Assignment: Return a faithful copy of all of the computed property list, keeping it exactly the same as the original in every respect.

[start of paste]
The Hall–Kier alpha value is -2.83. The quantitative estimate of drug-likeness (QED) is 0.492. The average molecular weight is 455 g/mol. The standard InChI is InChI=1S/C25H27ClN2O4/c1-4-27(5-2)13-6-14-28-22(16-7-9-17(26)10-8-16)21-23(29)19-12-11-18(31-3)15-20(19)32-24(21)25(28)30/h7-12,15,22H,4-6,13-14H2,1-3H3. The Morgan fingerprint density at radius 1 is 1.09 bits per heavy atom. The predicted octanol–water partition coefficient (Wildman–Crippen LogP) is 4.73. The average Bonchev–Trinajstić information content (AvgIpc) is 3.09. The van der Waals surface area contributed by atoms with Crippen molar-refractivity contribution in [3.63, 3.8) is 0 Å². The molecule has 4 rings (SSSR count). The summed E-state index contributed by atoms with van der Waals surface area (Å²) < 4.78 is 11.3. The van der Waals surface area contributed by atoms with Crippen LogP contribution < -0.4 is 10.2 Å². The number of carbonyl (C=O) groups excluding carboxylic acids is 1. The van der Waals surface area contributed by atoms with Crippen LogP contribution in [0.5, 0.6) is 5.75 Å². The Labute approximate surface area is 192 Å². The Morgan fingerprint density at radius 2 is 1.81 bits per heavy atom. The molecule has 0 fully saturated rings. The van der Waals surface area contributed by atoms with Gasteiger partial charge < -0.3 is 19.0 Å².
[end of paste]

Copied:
The Hall–Kier alpha value is -2.83. The quantitative estimate of drug-likeness (QED) is 0.492. The average molecular weight is 455 g/mol. The standard InChI is InChI=1S/C25H27ClN2O4/c1-4-27(5-2)13-6-14-28-22(16-7-9-17(26)10-8-16)21-23(29)19-12-11-18(31-3)15-20(19)32-24(21)25(28)30/h7-12,15,22H,4-6,13-14H2,1-3H3. The Morgan fingerprint density at radius 1 is 1.09 bits per heavy atom. The predicted octanol–water partition coefficient (Wildman–Crippen LogP) is 4.73. The average Bonchev–Trinajstić information content (AvgIpc) is 3.09. The van der Waals surface area contributed by atoms with Crippen molar-refractivity contribution in [3.63, 3.8) is 0 Å². The molecule has 4 rings (SSSR count). The summed E-state index contributed by atoms with van der Waals surface area (Å²) < 4.78 is 11.3. The van der Waals surface area contributed by atoms with Crippen LogP contribution < -0.4 is 10.2 Å². The number of carbonyl (C=O) groups excluding carboxylic acids is 1. The van der Waals surface area contributed by atoms with Crippen LogP contribution in [0.5, 0.6) is 5.75 Å². The Labute approximate surface area is 192 Å². The Morgan fingerprint density at radius 2 is 1.81 bits per heavy atom. The molecule has 0 fully saturated rings. The van der Waals surface area contributed by atoms with Gasteiger partial charge < -0.3 is 19.0 Å².